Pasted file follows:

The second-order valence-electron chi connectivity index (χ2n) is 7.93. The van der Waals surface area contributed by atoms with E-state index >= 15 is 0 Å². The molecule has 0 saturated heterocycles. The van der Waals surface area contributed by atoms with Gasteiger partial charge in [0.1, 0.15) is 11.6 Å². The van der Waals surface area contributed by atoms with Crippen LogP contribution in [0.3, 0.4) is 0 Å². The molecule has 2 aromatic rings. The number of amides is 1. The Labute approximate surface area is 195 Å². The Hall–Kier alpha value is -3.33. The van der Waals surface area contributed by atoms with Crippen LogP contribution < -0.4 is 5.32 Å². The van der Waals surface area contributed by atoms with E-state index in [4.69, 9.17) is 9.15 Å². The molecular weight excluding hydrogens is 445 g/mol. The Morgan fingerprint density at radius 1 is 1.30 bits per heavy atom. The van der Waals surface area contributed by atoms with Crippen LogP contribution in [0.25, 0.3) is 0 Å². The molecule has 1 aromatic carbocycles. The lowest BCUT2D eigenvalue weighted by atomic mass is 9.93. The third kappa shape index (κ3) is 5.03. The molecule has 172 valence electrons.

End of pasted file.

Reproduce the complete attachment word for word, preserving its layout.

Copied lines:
The second-order valence-electron chi connectivity index (χ2n) is 7.93. The van der Waals surface area contributed by atoms with E-state index >= 15 is 0 Å². The molecule has 0 saturated heterocycles. The van der Waals surface area contributed by atoms with Gasteiger partial charge in [0.1, 0.15) is 11.6 Å². The van der Waals surface area contributed by atoms with Crippen LogP contribution in [0.3, 0.4) is 0 Å². The molecule has 2 aromatic rings. The number of amides is 1. The Labute approximate surface area is 195 Å². The Hall–Kier alpha value is -3.33. The van der Waals surface area contributed by atoms with Crippen LogP contribution < -0.4 is 5.32 Å². The van der Waals surface area contributed by atoms with E-state index in [4.69, 9.17) is 9.15 Å². The molecular weight excluding hydrogens is 445 g/mol. The Morgan fingerprint density at radius 1 is 1.30 bits per heavy atom. The van der Waals surface area contributed by atoms with Crippen LogP contribution in [0.25, 0.3) is 0 Å². The molecule has 1 aromatic carbocycles. The lowest BCUT2D eigenvalue weighted by atomic mass is 9.93. The third kappa shape index (κ3) is 5.03. The molecule has 172 valence electrons.